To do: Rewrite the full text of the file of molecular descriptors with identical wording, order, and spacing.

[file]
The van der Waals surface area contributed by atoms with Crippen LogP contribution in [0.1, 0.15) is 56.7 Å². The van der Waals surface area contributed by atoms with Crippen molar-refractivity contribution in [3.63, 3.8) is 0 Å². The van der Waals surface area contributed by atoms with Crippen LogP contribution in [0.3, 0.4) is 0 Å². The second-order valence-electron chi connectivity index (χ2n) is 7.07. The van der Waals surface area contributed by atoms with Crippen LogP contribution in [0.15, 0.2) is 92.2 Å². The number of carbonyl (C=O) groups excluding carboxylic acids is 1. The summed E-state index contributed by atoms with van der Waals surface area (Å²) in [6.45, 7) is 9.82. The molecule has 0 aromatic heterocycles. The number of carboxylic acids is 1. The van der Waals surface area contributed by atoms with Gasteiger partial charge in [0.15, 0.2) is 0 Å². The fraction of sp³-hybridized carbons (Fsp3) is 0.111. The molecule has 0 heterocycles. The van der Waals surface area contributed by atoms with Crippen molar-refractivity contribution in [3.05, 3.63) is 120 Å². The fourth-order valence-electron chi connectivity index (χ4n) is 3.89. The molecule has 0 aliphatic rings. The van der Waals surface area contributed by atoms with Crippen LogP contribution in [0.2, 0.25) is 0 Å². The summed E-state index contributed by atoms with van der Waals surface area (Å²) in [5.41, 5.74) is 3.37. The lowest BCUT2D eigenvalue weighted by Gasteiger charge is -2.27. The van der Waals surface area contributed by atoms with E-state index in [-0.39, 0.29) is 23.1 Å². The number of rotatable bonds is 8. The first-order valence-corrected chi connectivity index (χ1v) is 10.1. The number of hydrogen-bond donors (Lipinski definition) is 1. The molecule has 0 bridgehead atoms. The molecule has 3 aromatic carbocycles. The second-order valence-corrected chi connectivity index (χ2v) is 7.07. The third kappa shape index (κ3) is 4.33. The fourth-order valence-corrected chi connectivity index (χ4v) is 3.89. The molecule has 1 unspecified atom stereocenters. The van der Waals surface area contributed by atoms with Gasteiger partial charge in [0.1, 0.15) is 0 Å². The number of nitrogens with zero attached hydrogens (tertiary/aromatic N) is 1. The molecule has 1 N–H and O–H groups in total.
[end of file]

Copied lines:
The van der Waals surface area contributed by atoms with Crippen LogP contribution in [0.1, 0.15) is 56.7 Å². The van der Waals surface area contributed by atoms with Crippen molar-refractivity contribution in [3.63, 3.8) is 0 Å². The van der Waals surface area contributed by atoms with Crippen LogP contribution in [0.3, 0.4) is 0 Å². The second-order valence-electron chi connectivity index (χ2n) is 7.07. The van der Waals surface area contributed by atoms with Crippen LogP contribution in [0.15, 0.2) is 92.2 Å². The number of carbonyl (C=O) groups excluding carboxylic acids is 1. The summed E-state index contributed by atoms with van der Waals surface area (Å²) in [6.45, 7) is 9.82. The molecule has 0 aromatic heterocycles. The number of carboxylic acids is 1. The van der Waals surface area contributed by atoms with Gasteiger partial charge in [0.15, 0.2) is 0 Å². The fraction of sp³-hybridized carbons (Fsp3) is 0.111. The molecule has 0 heterocycles. The van der Waals surface area contributed by atoms with Crippen molar-refractivity contribution in [3.05, 3.63) is 120 Å². The fourth-order valence-electron chi connectivity index (χ4n) is 3.89. The molecule has 0 aliphatic rings. The van der Waals surface area contributed by atoms with Crippen LogP contribution in [0.2, 0.25) is 0 Å². The summed E-state index contributed by atoms with van der Waals surface area (Å²) in [5.41, 5.74) is 3.37. The lowest BCUT2D eigenvalue weighted by Gasteiger charge is -2.27. The van der Waals surface area contributed by atoms with E-state index in [-0.39, 0.29) is 23.1 Å². The number of rotatable bonds is 8. The first-order valence-corrected chi connectivity index (χ1v) is 10.1. The number of hydrogen-bond donors (Lipinski definition) is 1. The molecule has 0 bridgehead atoms. The molecule has 3 aromatic carbocycles. The second-order valence-corrected chi connectivity index (χ2v) is 7.07. The third kappa shape index (κ3) is 4.33. The fourth-order valence-corrected chi connectivity index (χ4v) is 3.89. The molecule has 1 unspecified atom stereocenters. The van der Waals surface area contributed by atoms with Gasteiger partial charge in [0.1, 0.15) is 0 Å². The number of nitrogens with zero attached hydrogens (tertiary/aromatic N) is 1. The molecule has 1 N–H and O–H groups in total.